Apollo’s Kiss After the Hurricane
Is nothing like before the storm, when he had created the golden child with Daphne.
More mechanical, now. Sharper.
Geometric, his mouth a square. Walking miles and miles to the aid station for food and water and a yellow tarp, Apollo has lost his roundness.
Purposeful, with a biological duty. Apollo believes they must replace who he fears they have lost.
But his kiss is kind, as is his body. Nothing goes harder or deeper into Daphne than is necessary. She is exhausted too, her face finally still. His is not, and he hides it in her hair.
Tomorrow, Apollo will stand in a long line. At the far, far end will be men with clipboards compiling lists of the missing. They will want details — distinguishing marks, what Laurel was wearing, where she was last seen — but no embellishments. Nothing about how the girl shone, gathered wildflowers.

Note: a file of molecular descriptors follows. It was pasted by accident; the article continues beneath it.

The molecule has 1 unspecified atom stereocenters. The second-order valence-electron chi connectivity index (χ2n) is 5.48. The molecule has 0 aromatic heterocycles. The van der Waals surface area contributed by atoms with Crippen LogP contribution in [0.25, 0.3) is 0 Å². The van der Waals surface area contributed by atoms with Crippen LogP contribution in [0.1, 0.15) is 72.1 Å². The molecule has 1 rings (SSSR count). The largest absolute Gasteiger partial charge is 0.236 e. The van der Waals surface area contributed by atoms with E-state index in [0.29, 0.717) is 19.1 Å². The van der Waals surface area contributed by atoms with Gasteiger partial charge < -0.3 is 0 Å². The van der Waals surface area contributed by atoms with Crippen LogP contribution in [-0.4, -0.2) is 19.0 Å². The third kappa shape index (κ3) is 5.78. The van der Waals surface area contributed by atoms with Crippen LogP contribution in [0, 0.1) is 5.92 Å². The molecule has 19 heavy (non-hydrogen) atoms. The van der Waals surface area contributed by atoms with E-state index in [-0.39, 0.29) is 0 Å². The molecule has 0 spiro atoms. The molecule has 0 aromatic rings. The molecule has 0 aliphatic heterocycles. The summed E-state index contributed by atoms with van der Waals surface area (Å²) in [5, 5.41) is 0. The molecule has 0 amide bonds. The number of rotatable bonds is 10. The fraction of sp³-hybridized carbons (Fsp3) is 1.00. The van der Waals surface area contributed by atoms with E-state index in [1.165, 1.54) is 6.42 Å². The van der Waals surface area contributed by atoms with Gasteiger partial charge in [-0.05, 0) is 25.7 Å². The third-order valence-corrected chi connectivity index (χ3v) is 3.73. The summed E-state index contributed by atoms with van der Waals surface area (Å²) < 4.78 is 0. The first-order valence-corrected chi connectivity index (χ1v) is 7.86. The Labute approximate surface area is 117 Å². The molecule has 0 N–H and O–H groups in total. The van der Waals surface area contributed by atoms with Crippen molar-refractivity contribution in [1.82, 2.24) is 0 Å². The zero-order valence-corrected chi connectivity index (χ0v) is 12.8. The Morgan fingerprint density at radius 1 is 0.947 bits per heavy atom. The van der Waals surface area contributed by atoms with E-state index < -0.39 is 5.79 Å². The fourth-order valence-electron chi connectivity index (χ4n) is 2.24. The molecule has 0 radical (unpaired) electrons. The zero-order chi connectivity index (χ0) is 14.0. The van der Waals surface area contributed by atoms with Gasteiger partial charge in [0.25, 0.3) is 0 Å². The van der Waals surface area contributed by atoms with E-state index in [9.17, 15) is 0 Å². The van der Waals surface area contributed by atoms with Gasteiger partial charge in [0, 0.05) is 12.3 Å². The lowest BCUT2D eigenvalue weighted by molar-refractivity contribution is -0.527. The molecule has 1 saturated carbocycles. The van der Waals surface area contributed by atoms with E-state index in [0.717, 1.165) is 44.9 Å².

Singular. One kiss, like a sip or a spoonful, doled out at a time. One by Apollo on Daphne’s pale cheek with each. ‘She was wearing her purple jacket, wasn’t she?’ Kiss. ‘And orange boots?’ Kiss. ‘She was in your arms. You tried to hold on as the wind and the water rose.’ Kiss.
Karen Walker writes short fiction in Ontario, Canada. Her work is in Reflex Fiction, Sunspot Lit, Unstamatic, The Disappointed Housewife, Retreat West, Five Minute Lit, Sundial Magazine, 100 Word Story, and others. She's at @MeKawalker883.
The Ekphrastic Review
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